In which old school and new school find some common ground on Clubhouse Confidential.
I wasn't always a Larry Bowa fan. I grew up rooting for the Dodgers in the late 1970s, during the time of their heated rivalry with the Phillies. The two teams tangled in the 1977 and 1978 National League Championship Series, with the Dodgers winning twice and advancing to the World Series, only to meet their doom at the hands of the Yankees. That Phillies team, anchored by future Hall of Famers Mike Schmidt and Steve Carlton, slugger Greg Luzinski, fireman Tug McGraw, speedster Garry Maddox and backstop Bob Boone, didn't lack for memorable players. Bowa was the slick-fielding starting shortstop, a slappy contact hitter and a fiery competitor whose visible intensity wasn't likely to gain the affection of fans of opposing teams, and in my case, it didn't. His abilities were nonetheless respected enough by the writers that he placed a strong third in the 1978 NL MVP voting in on the strength of a season in which he hit .294/.319/.370 with 192 hits but just three homers and 43 RBI. Bowa was worth a runaway career best 4.6 WARP that year, good for 23rd in the league, but still requiring some amount of narrative grease to outdo the higher rankings of teammates Schmidt, Luzinski, and Maddox, not to mention fourth-place finisher Reggie Smith (.295/.382/.559, 6.0 WARP) of the Dodgers.
The spirit may be willing, but the reflexes and range are often lacking, providing an object lesson for the Pinstriped Empire.
Both here at BP (and in the annual) and at my other home, I've been waging a desultory war about Derek Jeter's future. His contract is up after the 2010 season, and though he'll be knocking on the door of 3,000 hits, I have argued that the Yankees should say goodbye. Jeter's defense is already a problem at short and is unlikely to have improved as he enters his age-37 season. With his bat sliding and his speed seemingly ebbing, a transfer to another position seems unlikely to bear fruit. As I said in my most recent chat, "I don't know that Jeter is a viable major leaguer in three years. My standard line—his glove will no longer play in the middle infield, his bat won't play anywhere else."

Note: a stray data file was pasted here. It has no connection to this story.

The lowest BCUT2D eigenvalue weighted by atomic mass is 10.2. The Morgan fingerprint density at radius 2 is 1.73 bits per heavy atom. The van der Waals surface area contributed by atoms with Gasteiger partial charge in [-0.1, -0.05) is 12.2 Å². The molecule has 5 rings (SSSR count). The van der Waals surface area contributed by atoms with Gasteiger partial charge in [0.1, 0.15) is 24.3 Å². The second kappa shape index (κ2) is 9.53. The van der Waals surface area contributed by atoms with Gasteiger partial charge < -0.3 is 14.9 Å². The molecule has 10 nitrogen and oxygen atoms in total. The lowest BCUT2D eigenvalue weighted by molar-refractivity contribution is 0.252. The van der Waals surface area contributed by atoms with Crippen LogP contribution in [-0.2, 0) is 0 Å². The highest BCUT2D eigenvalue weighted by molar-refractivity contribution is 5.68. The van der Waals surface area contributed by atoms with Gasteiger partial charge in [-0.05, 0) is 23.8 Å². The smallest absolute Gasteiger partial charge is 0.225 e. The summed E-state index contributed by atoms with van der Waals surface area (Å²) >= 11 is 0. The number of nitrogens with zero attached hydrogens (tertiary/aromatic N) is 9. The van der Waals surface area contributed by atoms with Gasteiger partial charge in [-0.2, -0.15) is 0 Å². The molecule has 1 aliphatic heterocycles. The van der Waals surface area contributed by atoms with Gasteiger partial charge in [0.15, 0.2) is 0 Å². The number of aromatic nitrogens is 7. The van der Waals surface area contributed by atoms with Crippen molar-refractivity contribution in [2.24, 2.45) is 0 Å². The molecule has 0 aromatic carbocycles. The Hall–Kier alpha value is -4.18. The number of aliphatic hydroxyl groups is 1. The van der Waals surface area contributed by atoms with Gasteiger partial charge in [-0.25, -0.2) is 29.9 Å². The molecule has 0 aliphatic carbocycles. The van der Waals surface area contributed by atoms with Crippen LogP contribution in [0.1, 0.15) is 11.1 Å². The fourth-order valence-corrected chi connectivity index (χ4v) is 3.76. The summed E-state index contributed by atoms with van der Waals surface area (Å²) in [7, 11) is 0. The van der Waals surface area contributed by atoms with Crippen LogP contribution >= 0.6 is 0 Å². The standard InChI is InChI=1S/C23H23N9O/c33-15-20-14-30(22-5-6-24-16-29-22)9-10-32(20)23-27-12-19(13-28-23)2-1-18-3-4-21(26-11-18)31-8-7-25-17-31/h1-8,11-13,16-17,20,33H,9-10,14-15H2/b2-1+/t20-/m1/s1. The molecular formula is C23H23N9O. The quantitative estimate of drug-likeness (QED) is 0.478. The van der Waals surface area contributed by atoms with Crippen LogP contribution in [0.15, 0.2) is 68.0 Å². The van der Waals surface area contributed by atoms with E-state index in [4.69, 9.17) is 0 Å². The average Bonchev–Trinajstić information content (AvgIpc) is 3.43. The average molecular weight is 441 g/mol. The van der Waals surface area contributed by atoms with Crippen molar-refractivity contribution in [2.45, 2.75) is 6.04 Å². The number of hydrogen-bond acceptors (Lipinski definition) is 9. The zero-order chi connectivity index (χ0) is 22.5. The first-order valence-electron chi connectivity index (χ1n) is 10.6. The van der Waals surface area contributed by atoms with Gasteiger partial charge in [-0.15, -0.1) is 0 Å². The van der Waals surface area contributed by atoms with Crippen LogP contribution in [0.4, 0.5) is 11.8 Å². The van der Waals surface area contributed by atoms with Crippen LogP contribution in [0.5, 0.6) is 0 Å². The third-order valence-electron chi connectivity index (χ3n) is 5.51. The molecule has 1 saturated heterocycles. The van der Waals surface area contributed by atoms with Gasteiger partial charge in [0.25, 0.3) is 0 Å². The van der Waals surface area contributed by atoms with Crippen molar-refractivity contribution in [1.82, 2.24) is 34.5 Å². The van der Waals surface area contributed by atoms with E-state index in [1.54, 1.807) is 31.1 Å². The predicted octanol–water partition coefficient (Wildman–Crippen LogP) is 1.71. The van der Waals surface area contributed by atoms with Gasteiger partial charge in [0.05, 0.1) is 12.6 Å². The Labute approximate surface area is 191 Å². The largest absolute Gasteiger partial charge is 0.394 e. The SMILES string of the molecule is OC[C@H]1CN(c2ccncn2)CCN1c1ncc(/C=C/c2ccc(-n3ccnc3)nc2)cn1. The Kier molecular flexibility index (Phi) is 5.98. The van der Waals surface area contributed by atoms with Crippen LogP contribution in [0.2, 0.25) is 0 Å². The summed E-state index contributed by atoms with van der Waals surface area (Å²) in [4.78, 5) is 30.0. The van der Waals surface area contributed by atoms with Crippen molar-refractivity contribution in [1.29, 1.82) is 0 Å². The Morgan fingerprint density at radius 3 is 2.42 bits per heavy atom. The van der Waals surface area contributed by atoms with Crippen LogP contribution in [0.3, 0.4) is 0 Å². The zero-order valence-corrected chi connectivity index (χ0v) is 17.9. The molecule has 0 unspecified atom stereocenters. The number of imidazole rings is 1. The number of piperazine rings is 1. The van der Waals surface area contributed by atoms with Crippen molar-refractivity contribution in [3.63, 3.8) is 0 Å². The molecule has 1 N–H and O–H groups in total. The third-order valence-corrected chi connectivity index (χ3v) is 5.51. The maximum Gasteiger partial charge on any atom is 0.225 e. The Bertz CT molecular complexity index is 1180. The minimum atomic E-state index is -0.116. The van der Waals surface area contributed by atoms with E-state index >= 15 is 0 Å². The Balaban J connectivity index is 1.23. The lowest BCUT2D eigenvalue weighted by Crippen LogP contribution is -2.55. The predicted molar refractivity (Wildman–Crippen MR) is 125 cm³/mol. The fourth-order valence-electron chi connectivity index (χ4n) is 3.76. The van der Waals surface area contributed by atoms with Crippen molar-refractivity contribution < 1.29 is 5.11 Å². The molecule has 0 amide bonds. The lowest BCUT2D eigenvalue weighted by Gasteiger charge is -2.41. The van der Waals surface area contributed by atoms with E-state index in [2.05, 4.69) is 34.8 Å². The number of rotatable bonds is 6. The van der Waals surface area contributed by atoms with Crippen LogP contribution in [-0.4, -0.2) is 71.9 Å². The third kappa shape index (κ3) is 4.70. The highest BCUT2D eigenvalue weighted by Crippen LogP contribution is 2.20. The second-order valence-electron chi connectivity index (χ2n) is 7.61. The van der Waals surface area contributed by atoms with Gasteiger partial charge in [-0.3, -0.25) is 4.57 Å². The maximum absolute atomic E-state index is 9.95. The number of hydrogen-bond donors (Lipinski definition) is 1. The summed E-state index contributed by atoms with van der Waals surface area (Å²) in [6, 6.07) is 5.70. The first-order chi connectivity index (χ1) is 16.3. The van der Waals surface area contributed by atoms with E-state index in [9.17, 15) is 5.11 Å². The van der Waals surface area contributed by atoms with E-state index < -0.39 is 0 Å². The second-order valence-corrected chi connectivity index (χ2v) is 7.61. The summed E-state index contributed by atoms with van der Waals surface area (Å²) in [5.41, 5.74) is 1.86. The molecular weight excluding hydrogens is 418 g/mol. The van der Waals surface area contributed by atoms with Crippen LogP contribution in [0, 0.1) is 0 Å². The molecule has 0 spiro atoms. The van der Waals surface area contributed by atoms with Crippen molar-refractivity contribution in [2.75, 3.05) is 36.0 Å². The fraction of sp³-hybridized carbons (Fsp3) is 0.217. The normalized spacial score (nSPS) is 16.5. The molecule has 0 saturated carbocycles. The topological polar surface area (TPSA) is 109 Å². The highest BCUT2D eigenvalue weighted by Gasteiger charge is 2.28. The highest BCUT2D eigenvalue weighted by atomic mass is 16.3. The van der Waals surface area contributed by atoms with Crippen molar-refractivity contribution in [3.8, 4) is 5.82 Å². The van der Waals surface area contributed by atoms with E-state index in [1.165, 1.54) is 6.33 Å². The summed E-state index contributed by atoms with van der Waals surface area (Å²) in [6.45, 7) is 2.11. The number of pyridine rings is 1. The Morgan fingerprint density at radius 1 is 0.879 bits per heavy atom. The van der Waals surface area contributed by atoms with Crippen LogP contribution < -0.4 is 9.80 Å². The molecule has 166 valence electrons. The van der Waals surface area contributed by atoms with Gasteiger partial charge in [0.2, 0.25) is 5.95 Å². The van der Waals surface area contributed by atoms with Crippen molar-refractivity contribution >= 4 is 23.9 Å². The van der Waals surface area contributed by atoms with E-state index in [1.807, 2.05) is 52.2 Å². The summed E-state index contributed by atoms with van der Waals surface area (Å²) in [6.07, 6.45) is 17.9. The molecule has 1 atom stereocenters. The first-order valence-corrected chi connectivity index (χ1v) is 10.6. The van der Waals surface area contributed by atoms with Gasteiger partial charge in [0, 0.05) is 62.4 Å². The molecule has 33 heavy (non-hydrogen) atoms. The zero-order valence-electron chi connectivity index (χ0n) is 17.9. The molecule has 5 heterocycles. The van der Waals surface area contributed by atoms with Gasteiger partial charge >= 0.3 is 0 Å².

Memories of this fan's rite of passage engender a look back at 1977 on the bases.
"This team, it all flows from me. I'm the straw that stirs the drink. Maybe I should say me and [Thurman] Munson, but he can only stir it bad." -Attributed to Reggie Jackson in the May 1977 issue of Sport magazine.
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Dan shows the relationship between quantum physics and sabermetrics before delving into Win Expectancy.
"I'm reminded a bit of the principle of superposition--each player in the game produces a contribution that has an effect on the probability of winning, somewhat analogous to a wave function. Add up these "wave functions" for each team, and you get a result that expresses how likely the team is to win with these particular sets of contributions, yet at this point it's still unknown whether the team actually wins (much like the fate of Schrödinger's cat inside the box). However, the wave function only collapses to the actual result when the game is played (or the box containing the cat is opened)."
--Keith Woolner, “Aim for the Head” October 24, 2001
The White Sox unload Billy Koch. The Rockies' injured outfielders are returning to action. Jose Reyes' return gives the Mets some interesting lineup options. Justin Lehr tries to plug a hole in the Athletics' bullpen. The Cardinals wrestle with a modest catcher surplus. These and other happenings in today's Transaction Analysis.